Last updated on July 16, 2019
A while ago we looked at how to make music with the Lydian scale in this lesson, so let’s continue in the same vein with the incredibly versatile Dorian Mode. I was lucky enough to have Guthrie Govan as a teacher for an entire semester at the ACM in Guildford, and as a master of so many different styles, he was able to give us a different angle on modes. I liked the way he always gave a very solid musical example of whatever he was trying to explain so that we were able to hear it in context. I’ll try to do the same here as we take a look at the multipurpose Dorian Scale.
The Dorian Scale is used a lot, much more than you would probably realize, and in a variety of styles. Guthrie would try to get across to us that while you might associate a scale with a certain type of sound or playing, there’s a whole lot more to it than that. I think the scale he used as an example was actually the Phrygian Scale, which he played as you expect to hear a Phrygian Scale, and then played it in completely different styles to the point where it didn’t sound like the Phrygian Scale at all, but he was still using the exact same notes.
A Word about Modes
As you may (or may not) know, the Dorian Scale is the second mode of the Major Scale. We’ll use A Dorian as our scale of choice for this lesson, and A Dorian is the second mode in the key of G Major.
If we start G Major on A, this is what happens:
We now have a new chord sequence where A is the root, and A Minor is the ‘home chord’. This is the A Dorian Mode: a minor scale which is heavily used in blues and rock, and a lot of other styles as we’re about to see.
Here’s a useful pattern for A Dorian. What you see here is the ‘Clapton’ box for the A Minor Pentatonic Scale with the intervals 2 and 6 added to make it A Dorian. Strum an Am or Am7 chord before playing this scale to make sure you’re hearing it right. The 2 and the 6 are what make the Dorian Scale sound Dorian so make sure you make a mental note of where they are.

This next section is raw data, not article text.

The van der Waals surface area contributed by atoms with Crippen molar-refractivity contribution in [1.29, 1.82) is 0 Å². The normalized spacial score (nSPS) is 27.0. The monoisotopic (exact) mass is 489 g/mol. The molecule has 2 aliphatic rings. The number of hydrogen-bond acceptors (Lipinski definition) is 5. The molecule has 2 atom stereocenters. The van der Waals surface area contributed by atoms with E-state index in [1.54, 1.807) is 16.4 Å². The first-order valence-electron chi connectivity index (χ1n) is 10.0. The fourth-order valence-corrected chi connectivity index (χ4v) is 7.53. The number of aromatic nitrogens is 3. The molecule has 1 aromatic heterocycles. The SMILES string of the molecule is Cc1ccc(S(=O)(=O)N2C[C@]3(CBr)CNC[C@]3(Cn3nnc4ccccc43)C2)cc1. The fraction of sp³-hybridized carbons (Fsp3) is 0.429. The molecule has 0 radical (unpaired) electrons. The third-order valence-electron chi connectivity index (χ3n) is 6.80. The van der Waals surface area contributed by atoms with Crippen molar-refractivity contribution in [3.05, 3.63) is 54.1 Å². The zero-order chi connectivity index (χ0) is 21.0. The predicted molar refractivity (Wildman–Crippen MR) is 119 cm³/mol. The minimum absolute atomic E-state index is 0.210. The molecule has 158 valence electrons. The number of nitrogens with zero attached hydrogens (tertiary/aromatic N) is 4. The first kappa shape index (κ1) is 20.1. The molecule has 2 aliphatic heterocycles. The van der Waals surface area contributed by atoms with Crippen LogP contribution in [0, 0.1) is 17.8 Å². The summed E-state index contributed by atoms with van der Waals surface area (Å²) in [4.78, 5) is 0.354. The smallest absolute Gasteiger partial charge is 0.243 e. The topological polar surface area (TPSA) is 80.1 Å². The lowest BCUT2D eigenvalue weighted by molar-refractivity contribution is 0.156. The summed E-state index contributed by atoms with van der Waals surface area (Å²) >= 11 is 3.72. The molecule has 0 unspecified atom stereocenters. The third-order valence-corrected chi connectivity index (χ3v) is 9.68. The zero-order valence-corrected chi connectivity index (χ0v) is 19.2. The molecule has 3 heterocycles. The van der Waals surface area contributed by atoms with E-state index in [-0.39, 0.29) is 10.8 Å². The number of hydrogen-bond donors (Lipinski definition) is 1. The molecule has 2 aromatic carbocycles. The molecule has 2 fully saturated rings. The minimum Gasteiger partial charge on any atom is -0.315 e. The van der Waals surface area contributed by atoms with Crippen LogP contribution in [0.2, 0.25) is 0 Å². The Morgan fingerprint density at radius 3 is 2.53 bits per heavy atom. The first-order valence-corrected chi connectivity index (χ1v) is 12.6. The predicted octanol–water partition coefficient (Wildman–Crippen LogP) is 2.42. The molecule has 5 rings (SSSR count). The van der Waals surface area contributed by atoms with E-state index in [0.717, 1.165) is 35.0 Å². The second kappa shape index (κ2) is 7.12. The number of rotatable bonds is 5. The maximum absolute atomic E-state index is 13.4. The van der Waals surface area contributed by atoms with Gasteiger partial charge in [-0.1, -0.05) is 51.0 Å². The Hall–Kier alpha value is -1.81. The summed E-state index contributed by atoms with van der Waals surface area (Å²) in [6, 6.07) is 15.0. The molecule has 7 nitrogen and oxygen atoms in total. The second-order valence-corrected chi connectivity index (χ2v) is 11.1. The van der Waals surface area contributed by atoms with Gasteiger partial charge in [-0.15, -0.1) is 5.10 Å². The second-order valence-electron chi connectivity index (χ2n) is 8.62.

Dorian Chord Progression
Let’s try the Dorian Scale out over a series of backing tracks in different styles. The chord progression for every backing track is the same:
Am | Em | G | D | Am | CMaj7 | G | D
Notice how I took the chords from the key (of G major) and arranged them to make a progression whose home chord is now A Minor; this means you don’t have to change scale and can play A Dorian freely over the progression, although bear in mind which chords you’re playing over so as to direct your lines to at least the root notes of those chords.
Backing Track One features a simple finger-picked acoustic guitar backing for you to try out the Dorian Scale over. As the acoustic guitar provides plenty of melody, you won’t need to get too busy here as a few carefully placed notes will sound amazing.
Backing Track Two is a kind of, dare I say it… almost a pop idea featuring a piano and somewhat reminiscent of a certain Robbie Williams track you’ve probably heard more than a few times. Again, you won’t need to get too busy here either, so pay attention to your phrasing and note choice.
Backing Track Three has an 80s feel to it, and a kind of Lionel Ritchie meets Level 42 meets Duran Duran vibe. As it’s the 80s you have permission to get a lot busier but don’t overdo it.
Backing Track Four takes us in a completely different direction with a Bossa Nova meets Coldplay type vibe where you can get away with being both busy and playing a few choice notes in the right places.
I’ve kept these backing tracks fairly short for you to structure your solo so that it has some kind of discernible opening, middle part and closing, which is an especially useful skill to have for session work. You should bear this in mind when working with any backing track as while wailing over one aimlessly for ten minutes can be fun, you’re not really working on phrasing and structure which are of course the hallmarks of a great guitar solo.